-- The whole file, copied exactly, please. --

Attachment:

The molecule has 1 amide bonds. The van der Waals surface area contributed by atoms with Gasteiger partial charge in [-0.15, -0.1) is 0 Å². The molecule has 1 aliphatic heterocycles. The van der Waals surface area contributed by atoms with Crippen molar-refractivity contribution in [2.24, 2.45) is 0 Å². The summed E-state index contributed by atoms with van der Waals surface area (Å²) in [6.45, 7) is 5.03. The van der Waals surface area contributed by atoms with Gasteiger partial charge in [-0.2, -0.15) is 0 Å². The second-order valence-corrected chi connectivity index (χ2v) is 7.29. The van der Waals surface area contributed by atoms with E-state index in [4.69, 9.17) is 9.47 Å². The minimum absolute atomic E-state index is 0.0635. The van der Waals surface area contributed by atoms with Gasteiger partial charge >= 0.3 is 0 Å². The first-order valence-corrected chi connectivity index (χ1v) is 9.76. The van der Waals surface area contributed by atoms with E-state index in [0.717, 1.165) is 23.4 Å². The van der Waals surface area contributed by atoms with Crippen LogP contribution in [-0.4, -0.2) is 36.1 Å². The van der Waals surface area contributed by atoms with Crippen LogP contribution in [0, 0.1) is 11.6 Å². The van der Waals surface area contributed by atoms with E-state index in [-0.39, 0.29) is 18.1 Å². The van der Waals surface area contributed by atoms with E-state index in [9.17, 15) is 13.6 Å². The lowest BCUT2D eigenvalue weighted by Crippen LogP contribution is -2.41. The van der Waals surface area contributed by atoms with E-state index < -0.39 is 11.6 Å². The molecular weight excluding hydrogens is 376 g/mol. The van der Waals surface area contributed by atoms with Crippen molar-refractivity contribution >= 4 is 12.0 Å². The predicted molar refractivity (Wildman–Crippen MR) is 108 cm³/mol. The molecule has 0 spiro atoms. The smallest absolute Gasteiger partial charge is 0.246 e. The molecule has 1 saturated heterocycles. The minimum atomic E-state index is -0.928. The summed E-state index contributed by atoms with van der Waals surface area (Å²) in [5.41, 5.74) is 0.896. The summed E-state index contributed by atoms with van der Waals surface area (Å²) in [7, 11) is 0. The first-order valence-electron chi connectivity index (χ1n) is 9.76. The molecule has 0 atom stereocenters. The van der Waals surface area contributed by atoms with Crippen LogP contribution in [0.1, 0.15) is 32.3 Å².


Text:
The molecule has 1 amide bonds. The van der Waals surface area contributed by atoms with Gasteiger partial charge in [-0.15, -0.1) is 0 Å². The molecule has 1 aliphatic heterocycles. The van der Waals surface area contributed by atoms with Crippen molar-refractivity contribution in [2.24, 2.45) is 0 Å². The summed E-state index contributed by atoms with van der Waals surface area (Å²) in [6.45, 7) is 5.03. The van der Waals surface area contributed by atoms with Gasteiger partial charge in [-0.2, -0.15) is 0 Å². The second-order valence-corrected chi connectivity index (χ2v) is 7.29. The van der Waals surface area contributed by atoms with E-state index in [4.69, 9.17) is 9.47 Å². The minimum absolute atomic E-state index is 0.0635. The van der Waals surface area contributed by atoms with Gasteiger partial charge >= 0.3 is 0 Å². The first-order valence-corrected chi connectivity index (χ1v) is 9.76. The van der Waals surface area contributed by atoms with E-state index in [0.717, 1.165) is 23.4 Å². The van der Waals surface area contributed by atoms with Crippen LogP contribution in [-0.4, -0.2) is 36.1 Å². The van der Waals surface area contributed by atoms with Crippen LogP contribution in [0, 0.1) is 11.6 Å². The van der Waals surface area contributed by atoms with E-state index in [-0.39, 0.29) is 18.1 Å². The van der Waals surface area contributed by atoms with E-state index in [9.17, 15) is 13.6 Å². The lowest BCUT2D eigenvalue weighted by Crippen LogP contribution is -2.41. The van der Waals surface area contributed by atoms with E-state index < -0.39 is 11.6 Å². The molecular weight excluding hydrogens is 376 g/mol. The van der Waals surface area contributed by atoms with Crippen molar-refractivity contribution >= 4 is 12.0 Å². The predicted molar refractivity (Wildman–Crippen MR) is 108 cm³/mol. The molecule has 0 spiro atoms. The smallest absolute Gasteiger partial charge is 0.246 e. The molecule has 1 saturated heterocycles. The minimum atomic E-state index is -0.928. The summed E-state index contributed by atoms with van der Waals surface area (Å²) in [5.41, 5.74) is 0.896. The summed E-state index contributed by atoms with van der Waals surface area (Å²) in [7, 11) is 0. The first-order valence-electron chi connectivity index (χ1n) is 9.76. The molecule has 0 atom stereocenters. The van der Waals surface area contributed by atoms with Crippen LogP contribution in [0.1, 0.15) is 32.3 Å².